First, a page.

A new medical device is helping pregnant women handle morning sickness without the use of drugs.
A simple nonharmful shock can help pregnant women cope with morning sickness.
The joy of impending motherhood can quickly be marred by a rebellious stomach. Experts estimate nausea and vomiting affect between 50 percent and 90 percent of pregnant women. Doctors prescribe saltine crackers, smaller meals and no spicy foods to try to conquer it. Some women are forced to turn to anti-nausea medication, but many are hesitant to take any drugs they don't have to while pregnant.
"Some people are even leery of Tylenol," said Jan Morey, a nurse practitioner at Lawrence OB/GYN Specialists. Anti-nausea medication also can cause drowsiness, making it hard for a woman to function.
So they suffer.
Or they did until lately. About three months ago, a new product called ReliefBand started making its way into doctors' offices. Based on an acupuncture point, the band is placed on the inside of a woman's wrist and sends small electrical pulses. In theory, that electrical pulse goes up the median nerve into the brain, blocking the erratic signals sent by a nauseated stomach.
"I don't think anybody really knows how it works," said Dr. Carolyn Johnson with Lawrence OB/GYN Specialists. The important thing is that it does work, at least for most women with mild to medium nausea.
"I have had a couple of patients that have loved it," Johnson said.
There have been a few it didn't work for, she said -- mostly women with serious nausea. But most women jump at the chance to try something other than medication for their queasy stomach. Johnson said she was happy to have a non-invasive, drug-free alternative.
The ReliefBand is also approved for use by pregnant women by the federal Food and Drug Administration. Anti-nausea drugs used are safe according to anecdotal data and animal tests, Johnson said, but there is no way to test specifically for any effects.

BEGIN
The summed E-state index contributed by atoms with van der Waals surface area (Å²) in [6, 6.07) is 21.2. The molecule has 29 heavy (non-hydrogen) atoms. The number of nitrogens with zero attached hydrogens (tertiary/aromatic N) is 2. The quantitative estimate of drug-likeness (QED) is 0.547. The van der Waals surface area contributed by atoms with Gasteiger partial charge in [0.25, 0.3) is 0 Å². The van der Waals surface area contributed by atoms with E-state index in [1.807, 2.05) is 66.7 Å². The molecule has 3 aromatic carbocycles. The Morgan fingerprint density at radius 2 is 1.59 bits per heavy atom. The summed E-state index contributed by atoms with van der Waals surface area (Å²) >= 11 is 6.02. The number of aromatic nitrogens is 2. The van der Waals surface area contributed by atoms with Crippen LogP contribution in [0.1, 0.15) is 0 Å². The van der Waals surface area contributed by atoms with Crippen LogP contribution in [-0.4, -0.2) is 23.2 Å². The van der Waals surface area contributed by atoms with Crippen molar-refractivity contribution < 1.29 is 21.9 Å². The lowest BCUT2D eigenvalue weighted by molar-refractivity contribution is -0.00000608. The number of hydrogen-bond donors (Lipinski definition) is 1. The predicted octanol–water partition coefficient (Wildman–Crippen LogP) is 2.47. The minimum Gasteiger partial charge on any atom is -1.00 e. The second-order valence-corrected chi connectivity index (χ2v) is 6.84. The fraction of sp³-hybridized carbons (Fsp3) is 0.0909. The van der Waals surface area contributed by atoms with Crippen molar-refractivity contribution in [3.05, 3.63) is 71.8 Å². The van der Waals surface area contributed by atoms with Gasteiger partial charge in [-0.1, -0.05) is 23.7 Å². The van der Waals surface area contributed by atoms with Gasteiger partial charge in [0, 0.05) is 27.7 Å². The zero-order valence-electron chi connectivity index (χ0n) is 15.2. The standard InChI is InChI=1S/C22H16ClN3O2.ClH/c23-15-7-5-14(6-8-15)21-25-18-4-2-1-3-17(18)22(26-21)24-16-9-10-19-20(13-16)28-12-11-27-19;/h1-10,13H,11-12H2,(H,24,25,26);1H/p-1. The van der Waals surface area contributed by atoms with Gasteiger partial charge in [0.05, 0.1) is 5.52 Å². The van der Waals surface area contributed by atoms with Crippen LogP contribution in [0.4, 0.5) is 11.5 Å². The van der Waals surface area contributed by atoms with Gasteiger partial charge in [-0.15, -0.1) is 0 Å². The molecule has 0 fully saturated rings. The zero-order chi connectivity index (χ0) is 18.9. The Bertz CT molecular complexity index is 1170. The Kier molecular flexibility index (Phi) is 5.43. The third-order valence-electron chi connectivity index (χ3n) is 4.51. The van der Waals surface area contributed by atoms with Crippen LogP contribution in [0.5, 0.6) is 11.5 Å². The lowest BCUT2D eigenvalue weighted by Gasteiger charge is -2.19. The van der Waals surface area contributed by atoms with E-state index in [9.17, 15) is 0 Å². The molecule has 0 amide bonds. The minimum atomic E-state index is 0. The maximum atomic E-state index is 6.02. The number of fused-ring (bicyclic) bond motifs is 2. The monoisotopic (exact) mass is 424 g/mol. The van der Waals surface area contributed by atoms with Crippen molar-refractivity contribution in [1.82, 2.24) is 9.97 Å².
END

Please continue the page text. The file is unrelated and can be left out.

"There really is nothing, besides this, that is FDA-approved," she said.
The device is fairly easy to use.
"People seem to get the hang of it pretty quick," Johnson said.
The patients swab the inside of their wrist with alcohol and place some "conductivity gel" on a quarter-sized patch of skin. The device, which resembles a watch, is placed over the gel and moved until the nerve is being stimulated, then is strapped in place.
"Typically, you should feel a pins and needles sensations up through your hand," Morey said.
The tingling sensation fades into the background as the band is worn, she said, taking the nausea with it. At least that's the hope.
Women are beginning to ask about ReliefBand when they run into stomach trouble, Morey said. While Johnson said the cost can be comparable to anti-nausea medication, hospital officials said women should check with their insurance company to ensure the device is covered.
The device runs around $75 for a disposable band with a 144-hour battery. Patients can buy a reusable band for more money.
"Presumably you could use it though multiple pregnancies," Johnson said.
It can also be used for other kinds of nausea. The Kansas University Medical Center's cancer center is using the band to help patients in chemotherapy, and an over-the-counter model is available for those who suffer from motion sickness.
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